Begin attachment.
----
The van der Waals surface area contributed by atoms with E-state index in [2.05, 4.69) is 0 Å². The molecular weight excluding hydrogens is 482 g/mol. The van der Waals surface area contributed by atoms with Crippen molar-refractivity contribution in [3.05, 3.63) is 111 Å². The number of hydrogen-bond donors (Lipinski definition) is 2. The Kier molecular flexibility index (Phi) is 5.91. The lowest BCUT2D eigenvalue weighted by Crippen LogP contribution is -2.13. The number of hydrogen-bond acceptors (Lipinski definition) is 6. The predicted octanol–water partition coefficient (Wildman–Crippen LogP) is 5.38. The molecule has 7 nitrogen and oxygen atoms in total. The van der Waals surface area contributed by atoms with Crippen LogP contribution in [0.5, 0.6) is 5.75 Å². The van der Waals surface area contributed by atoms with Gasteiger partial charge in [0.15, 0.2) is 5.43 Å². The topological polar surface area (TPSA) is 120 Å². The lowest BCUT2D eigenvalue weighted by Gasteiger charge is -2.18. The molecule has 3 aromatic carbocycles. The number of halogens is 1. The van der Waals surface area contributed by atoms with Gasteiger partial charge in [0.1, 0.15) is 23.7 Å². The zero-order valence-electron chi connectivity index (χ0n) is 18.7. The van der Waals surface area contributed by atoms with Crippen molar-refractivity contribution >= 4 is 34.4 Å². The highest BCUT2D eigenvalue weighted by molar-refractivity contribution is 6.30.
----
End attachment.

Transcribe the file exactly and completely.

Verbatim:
The van der Waals surface area contributed by atoms with E-state index in [2.05, 4.69) is 0 Å². The molecular weight excluding hydrogens is 482 g/mol. The van der Waals surface area contributed by atoms with Crippen molar-refractivity contribution in [3.05, 3.63) is 111 Å². The number of hydrogen-bond donors (Lipinski definition) is 2. The Kier molecular flexibility index (Phi) is 5.91. The lowest BCUT2D eigenvalue weighted by Crippen LogP contribution is -2.13. The number of hydrogen-bond acceptors (Lipinski definition) is 6. The predicted octanol–water partition coefficient (Wildman–Crippen LogP) is 5.38. The molecule has 7 nitrogen and oxygen atoms in total. The van der Waals surface area contributed by atoms with Crippen LogP contribution in [0.5, 0.6) is 5.75 Å². The van der Waals surface area contributed by atoms with Gasteiger partial charge in [0.15, 0.2) is 5.43 Å². The topological polar surface area (TPSA) is 120 Å². The lowest BCUT2D eigenvalue weighted by Gasteiger charge is -2.18. The molecule has 3 aromatic carbocycles. The number of halogens is 1. The van der Waals surface area contributed by atoms with Gasteiger partial charge in [0.1, 0.15) is 23.7 Å². The zero-order valence-electron chi connectivity index (χ0n) is 18.7. The van der Waals surface area contributed by atoms with Crippen molar-refractivity contribution >= 4 is 34.4 Å². The highest BCUT2D eigenvalue weighted by molar-refractivity contribution is 6.30.